In the world of sway bars (anti-roll bars), bigger seems to be better. Can they be too big? Or do you even need a sway bar at all? There’s a lot of questions you might be asking yourself about sway bars.
Are larger sway bars better? In most applications, yes. When you start adding bigger tires and stickier tires, upgraded shocks, and more aggressive driving, your car or truck can benefit from bigger sway bars.
What do Sway Bars do?
What exactly is it that an anti-roll or sway bar does? In essence, they help keep the vehicle flat during cornering by tying the left- and right-side suspension together with a spring.
When you’re turning right, the front left suspension is being loaded while the front right is being unloaded - the vehicle is rolling over. With a sway bar installed in that same hard-right turn, as the left suspension is being loaded, it’s twisting the bar. On the other side, the right suspension is unloading, trying to twist the bar the other way. Here’s another way to look at it: as one side is loading, it’s pushing up on the bar, while the side unloading is trying to pull the bar down. With the spring steel sway bar, the sway bar is able to help keep the car flat during cornering.
What Are the Materials Used for Sway Bars?
Sway bars aren’t just a piece of steel attached to the suspension. There’s quite a bit of engineering and fitment that goes into them. There are several variations, from a solid steel sway bar to a tubular sway bar, along with different diameters.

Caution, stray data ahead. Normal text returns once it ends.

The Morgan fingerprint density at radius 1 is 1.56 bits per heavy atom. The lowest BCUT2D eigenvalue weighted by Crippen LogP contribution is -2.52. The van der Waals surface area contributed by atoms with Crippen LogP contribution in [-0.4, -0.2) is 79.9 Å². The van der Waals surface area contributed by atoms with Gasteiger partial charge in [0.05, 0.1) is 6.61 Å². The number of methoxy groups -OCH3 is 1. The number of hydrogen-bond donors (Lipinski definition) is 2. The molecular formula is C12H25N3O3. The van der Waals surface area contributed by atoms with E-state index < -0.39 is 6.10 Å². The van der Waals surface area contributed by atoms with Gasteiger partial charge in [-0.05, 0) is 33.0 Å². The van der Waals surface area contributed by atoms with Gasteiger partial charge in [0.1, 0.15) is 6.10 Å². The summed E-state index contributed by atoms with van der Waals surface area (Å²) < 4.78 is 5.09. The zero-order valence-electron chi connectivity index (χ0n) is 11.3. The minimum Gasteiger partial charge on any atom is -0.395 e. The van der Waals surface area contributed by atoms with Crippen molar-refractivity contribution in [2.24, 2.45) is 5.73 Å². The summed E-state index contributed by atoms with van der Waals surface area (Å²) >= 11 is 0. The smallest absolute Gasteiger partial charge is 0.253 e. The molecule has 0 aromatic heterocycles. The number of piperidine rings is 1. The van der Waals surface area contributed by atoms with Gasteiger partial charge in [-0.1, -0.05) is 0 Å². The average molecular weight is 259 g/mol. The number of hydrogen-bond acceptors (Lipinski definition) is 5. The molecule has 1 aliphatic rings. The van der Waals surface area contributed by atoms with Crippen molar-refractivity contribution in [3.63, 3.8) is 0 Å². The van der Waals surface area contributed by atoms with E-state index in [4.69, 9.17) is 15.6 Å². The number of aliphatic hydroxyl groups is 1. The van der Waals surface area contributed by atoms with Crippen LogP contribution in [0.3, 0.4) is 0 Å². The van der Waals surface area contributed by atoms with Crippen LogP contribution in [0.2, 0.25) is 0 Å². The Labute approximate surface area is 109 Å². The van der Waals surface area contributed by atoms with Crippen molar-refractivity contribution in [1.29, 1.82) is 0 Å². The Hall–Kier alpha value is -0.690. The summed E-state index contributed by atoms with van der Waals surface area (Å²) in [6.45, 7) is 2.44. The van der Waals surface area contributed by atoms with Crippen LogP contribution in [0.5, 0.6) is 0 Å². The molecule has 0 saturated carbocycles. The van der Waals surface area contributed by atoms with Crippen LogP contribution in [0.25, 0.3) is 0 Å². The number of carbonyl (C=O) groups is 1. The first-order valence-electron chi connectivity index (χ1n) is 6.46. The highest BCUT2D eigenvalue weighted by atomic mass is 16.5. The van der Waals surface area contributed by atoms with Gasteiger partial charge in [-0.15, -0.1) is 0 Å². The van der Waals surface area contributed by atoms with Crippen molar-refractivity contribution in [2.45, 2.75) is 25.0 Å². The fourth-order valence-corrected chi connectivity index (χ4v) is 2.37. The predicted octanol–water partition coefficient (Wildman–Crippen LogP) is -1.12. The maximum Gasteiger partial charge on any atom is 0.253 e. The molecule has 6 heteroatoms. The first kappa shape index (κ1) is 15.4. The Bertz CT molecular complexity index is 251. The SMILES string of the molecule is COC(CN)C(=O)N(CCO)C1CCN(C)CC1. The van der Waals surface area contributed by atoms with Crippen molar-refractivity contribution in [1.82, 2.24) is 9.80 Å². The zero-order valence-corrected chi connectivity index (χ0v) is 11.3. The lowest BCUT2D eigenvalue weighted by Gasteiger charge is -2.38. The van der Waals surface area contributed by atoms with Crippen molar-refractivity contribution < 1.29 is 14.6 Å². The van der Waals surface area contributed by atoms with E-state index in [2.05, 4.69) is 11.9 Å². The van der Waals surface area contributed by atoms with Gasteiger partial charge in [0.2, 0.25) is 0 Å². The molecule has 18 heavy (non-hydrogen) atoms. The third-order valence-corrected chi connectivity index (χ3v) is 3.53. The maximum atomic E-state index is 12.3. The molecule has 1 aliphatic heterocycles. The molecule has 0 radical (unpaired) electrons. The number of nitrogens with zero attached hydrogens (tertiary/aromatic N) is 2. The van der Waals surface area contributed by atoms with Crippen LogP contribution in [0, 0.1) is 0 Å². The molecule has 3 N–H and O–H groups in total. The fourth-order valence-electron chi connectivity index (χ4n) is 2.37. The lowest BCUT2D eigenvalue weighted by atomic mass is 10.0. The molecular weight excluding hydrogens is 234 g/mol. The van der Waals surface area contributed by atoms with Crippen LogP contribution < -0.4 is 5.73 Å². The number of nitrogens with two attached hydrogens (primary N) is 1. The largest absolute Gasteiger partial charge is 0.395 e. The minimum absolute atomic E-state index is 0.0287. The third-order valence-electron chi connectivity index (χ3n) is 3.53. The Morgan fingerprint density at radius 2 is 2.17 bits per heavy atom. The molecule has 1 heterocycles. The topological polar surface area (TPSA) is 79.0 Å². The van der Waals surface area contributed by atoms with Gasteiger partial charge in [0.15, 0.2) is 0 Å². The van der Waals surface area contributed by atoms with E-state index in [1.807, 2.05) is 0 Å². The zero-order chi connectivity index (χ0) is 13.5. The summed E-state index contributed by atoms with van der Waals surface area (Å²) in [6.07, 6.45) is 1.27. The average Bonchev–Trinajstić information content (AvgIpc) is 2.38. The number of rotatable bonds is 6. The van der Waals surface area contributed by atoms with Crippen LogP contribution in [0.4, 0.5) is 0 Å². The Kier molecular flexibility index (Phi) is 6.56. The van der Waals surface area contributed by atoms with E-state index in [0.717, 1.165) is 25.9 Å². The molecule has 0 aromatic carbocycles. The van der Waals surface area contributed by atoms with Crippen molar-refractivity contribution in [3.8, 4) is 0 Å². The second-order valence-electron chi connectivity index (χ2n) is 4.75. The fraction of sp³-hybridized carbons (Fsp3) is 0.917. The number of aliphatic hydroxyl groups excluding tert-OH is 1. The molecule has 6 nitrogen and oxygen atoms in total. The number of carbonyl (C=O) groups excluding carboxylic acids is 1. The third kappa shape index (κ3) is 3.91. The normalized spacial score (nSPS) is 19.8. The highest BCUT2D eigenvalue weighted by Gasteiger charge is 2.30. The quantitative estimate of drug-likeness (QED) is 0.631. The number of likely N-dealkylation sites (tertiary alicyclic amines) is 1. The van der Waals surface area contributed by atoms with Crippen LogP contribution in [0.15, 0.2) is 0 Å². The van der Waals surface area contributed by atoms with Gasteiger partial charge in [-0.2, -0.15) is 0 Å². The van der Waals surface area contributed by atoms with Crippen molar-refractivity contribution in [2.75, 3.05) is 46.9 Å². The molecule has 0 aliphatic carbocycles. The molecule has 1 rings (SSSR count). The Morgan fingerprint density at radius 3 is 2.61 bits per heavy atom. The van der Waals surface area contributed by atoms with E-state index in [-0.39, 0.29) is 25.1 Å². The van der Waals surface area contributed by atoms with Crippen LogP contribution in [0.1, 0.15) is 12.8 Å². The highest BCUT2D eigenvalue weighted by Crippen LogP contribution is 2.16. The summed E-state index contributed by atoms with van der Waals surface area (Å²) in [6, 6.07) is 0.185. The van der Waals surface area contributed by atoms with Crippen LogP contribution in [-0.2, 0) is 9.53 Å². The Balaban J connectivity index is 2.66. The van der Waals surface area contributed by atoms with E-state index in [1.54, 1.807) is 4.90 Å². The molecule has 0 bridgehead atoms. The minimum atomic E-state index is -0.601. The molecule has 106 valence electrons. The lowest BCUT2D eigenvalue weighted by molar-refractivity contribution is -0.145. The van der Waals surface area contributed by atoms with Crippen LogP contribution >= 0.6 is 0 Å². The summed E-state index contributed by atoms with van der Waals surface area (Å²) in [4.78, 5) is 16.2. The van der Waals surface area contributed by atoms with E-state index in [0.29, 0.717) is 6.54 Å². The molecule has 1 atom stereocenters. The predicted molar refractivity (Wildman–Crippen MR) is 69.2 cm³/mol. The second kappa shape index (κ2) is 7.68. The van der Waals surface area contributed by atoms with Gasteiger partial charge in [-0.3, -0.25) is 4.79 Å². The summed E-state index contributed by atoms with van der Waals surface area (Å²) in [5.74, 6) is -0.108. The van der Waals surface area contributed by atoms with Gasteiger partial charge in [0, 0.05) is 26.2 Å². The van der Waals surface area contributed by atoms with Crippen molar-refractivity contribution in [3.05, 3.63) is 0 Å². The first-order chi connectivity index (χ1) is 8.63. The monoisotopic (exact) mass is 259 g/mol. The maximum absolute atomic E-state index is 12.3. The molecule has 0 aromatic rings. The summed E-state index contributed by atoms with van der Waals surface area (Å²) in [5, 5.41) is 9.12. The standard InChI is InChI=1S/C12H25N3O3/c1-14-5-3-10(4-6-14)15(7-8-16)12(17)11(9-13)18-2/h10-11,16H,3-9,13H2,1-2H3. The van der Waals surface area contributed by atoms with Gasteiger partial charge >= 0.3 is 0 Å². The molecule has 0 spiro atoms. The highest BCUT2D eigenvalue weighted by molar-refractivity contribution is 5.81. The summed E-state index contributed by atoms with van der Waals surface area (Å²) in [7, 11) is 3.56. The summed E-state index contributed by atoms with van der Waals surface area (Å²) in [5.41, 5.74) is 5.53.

QA1 sway bars are generally made from Chromoly and are larger than stock to give your ride a better-performing suspension system. All sway bars are engineered for their application, as they have to fit around other suspension components and larger wheels. QA1 also takes turning radius into consideration and keeps the bars as tight to the chassis as possible to help with turning radius.
Along with the bar, there are bushings that attach the sway bar to your frame and control arms. QA1 upgrades these to polyurethane bushings that don’t deflect like a rubber bushing does. This means the sway bar is able to work more efficiently for a longer period of time.
Why Should I Consider an Upgrade?
Oftentimes, the factory sway bars aren’t up to par. When you put on modern tires that maintain more traction and push the car in a corner more, the car will want to sway/roll more. In most applications, there isn’t even a factory sway bar in the rear, leaving room for a huge improvement.
Installing a set of sway bars is one of the easiest upgrades you can do for your suspension. Upgrading to a set of QA1 sway bars is a job that usually only takes an hour or two with basic hand tools - an easy upgrade for a drastic change in your suspension.
Will Sway Bars Result in a Stiff Ride?
Well-engineered sway bars will not result in a stiff ride. They complement the suspension but do not overpower them. However, bigger is not always better - you can go too big! If you go too big, the suspension won’t be able to twist the sway bar properly, which would result in a stiff ride.
QA1 takes this into consideration when designing our sway bars. We test different diameters to find out what sway bars will give your car optimum performance without sacrificing ride quality.
Driving down the road, sway bars play little to no effect on how soft or firm your car rides. Spring rate, shock valving, and tire sidewall size are the biggest contributing factors to a stiff or smooth ride. The spring rate of the sway bars only comes into effect when cornering, when it helps to reduce or eliminate sway.
For more information, contact QA1 at (952) 985-5675 or check them out on the Internet at www.qa1.net.